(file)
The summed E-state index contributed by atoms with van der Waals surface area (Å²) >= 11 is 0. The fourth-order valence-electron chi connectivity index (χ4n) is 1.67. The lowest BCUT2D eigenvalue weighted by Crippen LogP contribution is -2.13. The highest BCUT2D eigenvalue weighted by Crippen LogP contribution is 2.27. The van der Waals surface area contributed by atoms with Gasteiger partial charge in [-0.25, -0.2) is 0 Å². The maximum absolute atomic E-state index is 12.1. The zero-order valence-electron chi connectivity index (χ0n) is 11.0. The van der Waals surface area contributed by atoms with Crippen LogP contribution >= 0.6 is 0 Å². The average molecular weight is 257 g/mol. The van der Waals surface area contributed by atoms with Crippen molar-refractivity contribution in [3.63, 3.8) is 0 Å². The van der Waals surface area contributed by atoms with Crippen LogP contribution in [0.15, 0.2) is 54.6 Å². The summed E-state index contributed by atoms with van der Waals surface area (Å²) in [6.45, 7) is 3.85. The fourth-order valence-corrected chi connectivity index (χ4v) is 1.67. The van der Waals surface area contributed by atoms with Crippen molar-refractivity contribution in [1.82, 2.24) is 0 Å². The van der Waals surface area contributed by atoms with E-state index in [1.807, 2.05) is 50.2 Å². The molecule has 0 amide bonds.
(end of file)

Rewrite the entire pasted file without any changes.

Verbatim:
The summed E-state index contributed by atoms with van der Waals surface area (Å²) >= 11 is 0. The fourth-order valence-electron chi connectivity index (χ4n) is 1.67. The lowest BCUT2D eigenvalue weighted by Crippen LogP contribution is -2.13. The highest BCUT2D eigenvalue weighted by Crippen LogP contribution is 2.27. The van der Waals surface area contributed by atoms with Gasteiger partial charge in [-0.25, -0.2) is 0 Å². The maximum absolute atomic E-state index is 12.1. The zero-order valence-electron chi connectivity index (χ0n) is 11.0. The van der Waals surface area contributed by atoms with Crippen LogP contribution >= 0.6 is 0 Å². The average molecular weight is 257 g/mol. The van der Waals surface area contributed by atoms with Crippen molar-refractivity contribution in [3.63, 3.8) is 0 Å². The van der Waals surface area contributed by atoms with Crippen LogP contribution in [0.15, 0.2) is 54.6 Å². The summed E-state index contributed by atoms with van der Waals surface area (Å²) in [6.45, 7) is 3.85. The fourth-order valence-corrected chi connectivity index (χ4v) is 1.67. The van der Waals surface area contributed by atoms with Crippen molar-refractivity contribution in [1.82, 2.24) is 0 Å². The van der Waals surface area contributed by atoms with E-state index in [1.807, 2.05) is 50.2 Å². The molecule has 0 amide bonds.